Are Christians guilty of brainwashing their children?

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The more worldly and ungodly American society becomes; the more devout Christians will be criticized and persecuted for their beliefs and actions. One popular criticism that has been levied against Christians in recent years involves the Christian home. Allegedly, Christian parents are guilty of brainwashing their kids. Before children are old enough to digest for themselves all of the evidence for God’s existence, the Bible’s inspiration, or Jesus’ deity, some Christians (though sadly not near enough) are ingraining these beliefs into their children. Faithful Christian parents regularly and systematically teach their children fundamental Christian teachings without apology. Is this not a form of brainwashing? Is it not “forcible indoctrination”? How do Christians respond to the “brainwash” accusation?

First, we freely and unashamedly admit that we instruct our children in the ways of God from the time that they are born until they leave home. We sing to them about God. We talk to them about Jesus. We read to them from the Holy Spirit’s inspired Word. Moses instructed the Israelites:

You shall love the Lord your God with all your heart, with all your soul, and with all your strength. And these words which I command you today shall be in your heart. You shall teach them diligently to your children, and shall talk of them when you sit in your house, when you walk by the way, when you lie down, and when you rise up. You shall bind them as a sign on your hand, and they shall be as frontlets between your eyes. You shall write them on the doorposts of your house and on your gates (Deuteronomy 6:5-9).

Just as “Jesus increased in wisdom and stature, and in favor with God and men” (Luke 2:52), so the children of Jesus’ followers should be brought up “in the training and admonition of the Lord” (Ephesians 6:4).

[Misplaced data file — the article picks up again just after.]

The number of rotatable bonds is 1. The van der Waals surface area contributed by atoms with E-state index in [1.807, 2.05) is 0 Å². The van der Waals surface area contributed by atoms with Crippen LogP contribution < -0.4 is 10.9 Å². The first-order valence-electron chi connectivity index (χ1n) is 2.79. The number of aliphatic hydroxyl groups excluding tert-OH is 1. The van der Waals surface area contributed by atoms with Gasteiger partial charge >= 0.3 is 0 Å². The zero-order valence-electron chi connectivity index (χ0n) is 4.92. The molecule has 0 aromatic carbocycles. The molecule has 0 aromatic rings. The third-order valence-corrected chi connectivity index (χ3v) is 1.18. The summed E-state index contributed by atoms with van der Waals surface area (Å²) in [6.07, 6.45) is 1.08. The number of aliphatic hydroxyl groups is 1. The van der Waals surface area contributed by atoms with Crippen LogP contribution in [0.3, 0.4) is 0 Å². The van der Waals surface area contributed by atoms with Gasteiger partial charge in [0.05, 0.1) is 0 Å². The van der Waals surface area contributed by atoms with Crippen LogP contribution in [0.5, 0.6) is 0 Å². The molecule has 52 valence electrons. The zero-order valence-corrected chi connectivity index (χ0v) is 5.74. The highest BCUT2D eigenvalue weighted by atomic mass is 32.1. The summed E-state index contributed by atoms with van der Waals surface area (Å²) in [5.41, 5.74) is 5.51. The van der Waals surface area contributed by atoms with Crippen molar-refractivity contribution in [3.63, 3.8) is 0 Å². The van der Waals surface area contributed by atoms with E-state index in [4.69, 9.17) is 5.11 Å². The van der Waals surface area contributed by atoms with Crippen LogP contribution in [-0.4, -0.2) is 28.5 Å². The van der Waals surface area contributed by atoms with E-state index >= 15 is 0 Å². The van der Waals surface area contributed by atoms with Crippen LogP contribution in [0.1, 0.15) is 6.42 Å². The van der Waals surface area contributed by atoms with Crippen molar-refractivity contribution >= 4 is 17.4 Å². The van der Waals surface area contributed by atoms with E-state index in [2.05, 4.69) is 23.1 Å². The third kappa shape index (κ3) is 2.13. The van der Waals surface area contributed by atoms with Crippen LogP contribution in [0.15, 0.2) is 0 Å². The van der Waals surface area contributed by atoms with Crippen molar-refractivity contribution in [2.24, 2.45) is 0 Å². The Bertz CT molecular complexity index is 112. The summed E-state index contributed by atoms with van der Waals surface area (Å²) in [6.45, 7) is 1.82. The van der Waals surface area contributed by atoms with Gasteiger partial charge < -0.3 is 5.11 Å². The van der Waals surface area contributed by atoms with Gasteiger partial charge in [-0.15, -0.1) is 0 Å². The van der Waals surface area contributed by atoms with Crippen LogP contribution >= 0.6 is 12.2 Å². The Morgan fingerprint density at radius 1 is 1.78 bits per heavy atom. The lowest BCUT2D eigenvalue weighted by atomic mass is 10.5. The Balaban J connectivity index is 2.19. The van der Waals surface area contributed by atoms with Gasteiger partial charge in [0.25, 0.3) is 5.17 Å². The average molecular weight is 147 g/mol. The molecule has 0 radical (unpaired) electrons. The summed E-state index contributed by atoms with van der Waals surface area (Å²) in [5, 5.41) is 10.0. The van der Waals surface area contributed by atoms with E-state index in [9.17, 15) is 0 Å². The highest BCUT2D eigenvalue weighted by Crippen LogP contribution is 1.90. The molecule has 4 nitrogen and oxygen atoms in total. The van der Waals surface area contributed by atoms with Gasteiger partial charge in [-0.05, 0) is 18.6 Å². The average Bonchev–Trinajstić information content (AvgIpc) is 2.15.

But is this really the right thing to do? Is it not arrogant to teach kids that atheists and agnostics are wrong and that theists are right? Should we not let kids decide on their own if they want to believe in God? Is it not cultish to say Jesus “is the way, the truth, and the life”—that no one will live eternally in heaven except through Him (John 14:6)? Shouldn’t children be allowed to think for themselves?

The fact is, all parents (even atheistic and agnostic parents) teach their children that certain things are true and certain things are false; that some things are right and other things are wrong. Think about it: Can parents teach their children that 2 + 2 = 4, or must they allow their children to learn this for themselves? Can a mother teach her children that they are not ever to crawl into a freezer and close the door, or must she allow her children to risk suffocation and “learn on their own”? Can a father forbid his son from touching his guns and knives, or should he just leave them on the floor for the child to discover on his own what he should or should not do with such things? Can parents teach their children that they are to be kind to one another, and if they bite and hit each other they will be punished? Can parents teach their children that lying is wrong? Or, must parents simply allow the children to lie whenever they want, and to make up their own minds if lying is wrong for them when they become 18? Most rational adults would never sanction such foolish “parenting.” All parents “brainwash” their children about certain things. [Furthermore, we also understand that children grow up and ultimately decide for themselves what they want to believe and how they want to act, regardless of past influences (cf. Joshua 24:15; Revelation 22:17).]

In truth, Christians teaching their children that God exists or that the Bible is God’s Word is as logical, truthful, and fundamental as teaching them that 2 + 2 = 4. If parents can teach their children laws of science, such as the Law of Causality, the First and Second Laws of Thermodynamics, and the Law of Biogenesis, then they are implicitly teaching their children that God exists, because all of these laws point to a Creator. If parents can teach children that no mere man knows the future, and then read from the Bible dozens of examples of fulfilled prophecies, they have simply taught the fundamental fact that the Bible is a book of Supernatural origin. Indeed, God exists and the Bible is His Word.